ST. PETERSBURG — She's sitting on the pool deck, chin between her knees, gazing at her feet. She peeks at the swim heats written on her arm in black Sharpie. Time for her favorite, the butterfly.
Her father is volunteer head timer. He tries to stand there nonchalantly amid the throng of onlookers, but he is tense. Forty years ago, this was him. Now it's her.
Brinkleigh Bo Hansen, 6, dives into the North Shore Pool just as the whistle goes off, but she hits the water belly first, and there goes her momentum.
Her father sees that she is behind. He yells: "Go Bo Bo! Go Bo Bo!"
A week ago, Brinkleigh broke three longstanding swimming records in the "6 and under" age group at North Shore Pool, including a 1985 backstroke record that belonged to her mother's friend.
On this bright, sunny day in late July, she's the youngest kid in this "8 and under" butterfly race and now most of them are ahead of her.
• • •
Brinkleigh grew up at this pool. Her parents met here in a master's swim class. Both were college Division 1 swimmers, Rebecca Hansen, 37, for the University of Connecticut, Jay Hansen, 46, for Western Kentucky University.
Both still hold youth swimming records in their respective home counties.
Her mother broke an "8 and under" record in Belchertown, Mass. She went on to become supervisor of this St. Petersburg pool.
Her father won five swimming records as a high schooler in Michigan. He hoped to play football or swim for the University of Michigan Wolverines, but didn't. He went on to become a stock trader for Raymond James.
When Brinkleigh was born, the second of their four children, he chose the middle name "Bo" out of respect for Michigan football coach Bo Schembechler.
He watched her learn to swim, then learn to compete. He watched her do one length of the butterfly in 35 seconds, then 25, then 22.
In Florida during the past year, only one other 6-year-old posted a faster time than Brinkleigh in the 25-meter butterfly and that was by a quarter of a second, according to SwimmingRank.com, a Website that tracks swimmers across the country.
Brinkleigh's father tells her she's got a gift, but she needs to work hard if she wants to keep winning and breaking records.
"We preach that there's no substitute for hard work, no cutting corners," he says. "Everything makes a difference."
Hard work brings rewards. So when Brinkleigh broke the three North Shore Pool records for freestyle, backstroke and butterfly, she got a Fitbit, went for a pedicure with her dad and got her ears pierced with her mom.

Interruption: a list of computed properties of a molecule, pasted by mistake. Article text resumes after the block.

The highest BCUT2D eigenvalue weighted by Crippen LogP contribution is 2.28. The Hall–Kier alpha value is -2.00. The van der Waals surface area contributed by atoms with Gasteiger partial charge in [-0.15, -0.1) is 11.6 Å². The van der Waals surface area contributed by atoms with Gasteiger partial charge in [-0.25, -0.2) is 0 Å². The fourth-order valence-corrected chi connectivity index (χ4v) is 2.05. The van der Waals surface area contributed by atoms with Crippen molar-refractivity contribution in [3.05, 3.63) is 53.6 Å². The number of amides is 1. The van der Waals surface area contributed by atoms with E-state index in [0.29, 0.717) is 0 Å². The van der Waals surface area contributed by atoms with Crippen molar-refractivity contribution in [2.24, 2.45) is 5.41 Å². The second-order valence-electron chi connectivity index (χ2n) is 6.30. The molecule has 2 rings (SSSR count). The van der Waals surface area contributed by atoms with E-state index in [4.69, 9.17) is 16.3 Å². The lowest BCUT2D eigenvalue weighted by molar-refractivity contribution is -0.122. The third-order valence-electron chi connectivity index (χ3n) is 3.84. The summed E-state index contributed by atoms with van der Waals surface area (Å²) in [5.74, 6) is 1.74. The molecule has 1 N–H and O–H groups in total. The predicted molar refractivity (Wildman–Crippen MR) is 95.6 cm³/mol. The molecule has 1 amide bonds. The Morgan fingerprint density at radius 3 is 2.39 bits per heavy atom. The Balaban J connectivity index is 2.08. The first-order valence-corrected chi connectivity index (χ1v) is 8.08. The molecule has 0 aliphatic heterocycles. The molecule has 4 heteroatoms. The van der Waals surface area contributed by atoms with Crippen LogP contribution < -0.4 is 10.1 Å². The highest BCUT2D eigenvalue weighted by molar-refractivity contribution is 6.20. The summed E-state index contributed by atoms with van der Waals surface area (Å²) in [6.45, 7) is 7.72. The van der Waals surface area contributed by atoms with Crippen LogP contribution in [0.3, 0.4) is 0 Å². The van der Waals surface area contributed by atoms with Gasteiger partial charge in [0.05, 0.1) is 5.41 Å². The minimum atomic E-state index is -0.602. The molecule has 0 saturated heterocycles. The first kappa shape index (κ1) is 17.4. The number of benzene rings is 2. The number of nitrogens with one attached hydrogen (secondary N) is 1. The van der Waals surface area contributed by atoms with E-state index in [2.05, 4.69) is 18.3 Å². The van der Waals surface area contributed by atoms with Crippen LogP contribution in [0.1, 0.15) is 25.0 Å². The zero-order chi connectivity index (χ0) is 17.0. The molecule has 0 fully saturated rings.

Rebecca Hansen loves that her daughter enjoys something she and her husband are so passionate about. But she often reminds him that Brinkleigh is only 6.
"Don't crush her spirit," she says.
• • •
Brinkleigh is a happy girl with sandy hair, dark wide eyes and a toothy smile. She is generous to a fault, often giving away her mother's office supplies to other kids.
Her Rs still sound like Ws, so that their German shepherd, Rumor, sounds like Wrooma. She still wants to put a kitty cat first on her list for Christmas to increase the chances Santa will bring it to her.
Every morning, her dad takes her to Lakeview Fundamental Elementary. Each afternoon, all four kids go to competitive swim practice.
"I really like practicing and racing," Brinkleigh says, "because it's something me and my parents do."
Every morning, she gets up at 5:30 a.m. just after her mother leaves for work. Her father helps her and her three siblings, Karrington, 7, Sawyer, 5, and Sutton, 3, get ready for school.
Brinkleigh says she does four sets of five sit-ups on a hiking bench because "it gives you ab stwength."
She adds: "It gets me loosened up but sometimes it hurts."
On the wall of Brinkleigh's bubble gum pink room is a huge whiteboard on which her dad has written:
"Who's got it better than us? Nobody!!!" and "Go Blue," a reference to his University of Michigan Wolverines.
Next to it is large flag bearing her father's high school image, celebrating his induction in 2013 into the Mason County Hall of Fame in Michigan.
Brinkleigh asked to hang it in her room.
• • •
It's the halfway mark of the butterfly race, and Brinkleigh is more than a body length behind an 8-year-old girl with a yellow cap who is in first place.
She knows that girl is the one to beat. She knows she has to compensate for the fact that she is much smaller than the other girls. She speeds up her arms, whirling through the butterfly stroke almost twice while the 8-year-old gets through one.
It's not the right way to win since she should be slowing down and digging deeper. But right now, it is doing the job. She passes one girl, then another.
Right at the end, it's just Brinkleigh and Yellow Cap.
Twenty seconds have passed since she leaped in the water. She touches the wall with both hands — at 21 — and wins.
As she comes out of the pool, she searches for her dad's thumbs up.
She sees it, grins and runs off to build a fort.
Contact Leonora LaPeter Anton at 727-893-8640 or email@example.com.